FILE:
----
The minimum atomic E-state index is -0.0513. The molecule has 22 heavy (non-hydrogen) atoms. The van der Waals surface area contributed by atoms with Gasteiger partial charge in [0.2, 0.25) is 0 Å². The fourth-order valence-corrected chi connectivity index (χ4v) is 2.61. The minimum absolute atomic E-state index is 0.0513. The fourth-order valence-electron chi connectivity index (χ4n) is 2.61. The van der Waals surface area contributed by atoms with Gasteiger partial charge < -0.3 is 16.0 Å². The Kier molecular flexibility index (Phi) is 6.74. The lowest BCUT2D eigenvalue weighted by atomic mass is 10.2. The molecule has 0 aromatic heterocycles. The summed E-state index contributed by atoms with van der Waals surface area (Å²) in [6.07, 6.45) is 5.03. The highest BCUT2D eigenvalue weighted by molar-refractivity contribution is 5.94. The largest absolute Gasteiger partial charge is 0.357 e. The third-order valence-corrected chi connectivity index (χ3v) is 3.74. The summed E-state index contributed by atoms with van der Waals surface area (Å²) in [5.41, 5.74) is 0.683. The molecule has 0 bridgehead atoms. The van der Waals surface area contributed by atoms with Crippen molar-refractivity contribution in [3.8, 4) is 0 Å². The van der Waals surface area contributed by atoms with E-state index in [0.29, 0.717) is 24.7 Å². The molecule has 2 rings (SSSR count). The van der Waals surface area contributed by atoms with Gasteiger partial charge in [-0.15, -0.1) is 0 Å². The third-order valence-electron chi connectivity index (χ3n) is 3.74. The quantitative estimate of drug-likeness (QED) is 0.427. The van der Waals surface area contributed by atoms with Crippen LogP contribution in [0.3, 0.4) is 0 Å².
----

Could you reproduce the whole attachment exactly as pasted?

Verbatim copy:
The minimum atomic E-state index is -0.0513. The molecule has 22 heavy (non-hydrogen) atoms. The van der Waals surface area contributed by atoms with Gasteiger partial charge in [0.2, 0.25) is 0 Å². The fourth-order valence-corrected chi connectivity index (χ4v) is 2.61. The minimum absolute atomic E-state index is 0.0513. The fourth-order valence-electron chi connectivity index (χ4n) is 2.61. The van der Waals surface area contributed by atoms with Gasteiger partial charge < -0.3 is 16.0 Å². The Kier molecular flexibility index (Phi) is 6.74. The lowest BCUT2D eigenvalue weighted by atomic mass is 10.2. The molecule has 0 aromatic heterocycles. The summed E-state index contributed by atoms with van der Waals surface area (Å²) in [6.07, 6.45) is 5.03. The highest BCUT2D eigenvalue weighted by molar-refractivity contribution is 5.94. The largest absolute Gasteiger partial charge is 0.357 e. The third-order valence-corrected chi connectivity index (χ3v) is 3.74. The summed E-state index contributed by atoms with van der Waals surface area (Å²) in [5.41, 5.74) is 0.683. The molecule has 0 bridgehead atoms. The van der Waals surface area contributed by atoms with Crippen molar-refractivity contribution in [3.8, 4) is 0 Å². The van der Waals surface area contributed by atoms with E-state index in [0.29, 0.717) is 24.7 Å². The molecule has 2 rings (SSSR count). The van der Waals surface area contributed by atoms with Gasteiger partial charge in [-0.15, -0.1) is 0 Å². The third-order valence-electron chi connectivity index (χ3n) is 3.74. The quantitative estimate of drug-likeness (QED) is 0.427. The van der Waals surface area contributed by atoms with Crippen LogP contribution in [0.3, 0.4) is 0 Å².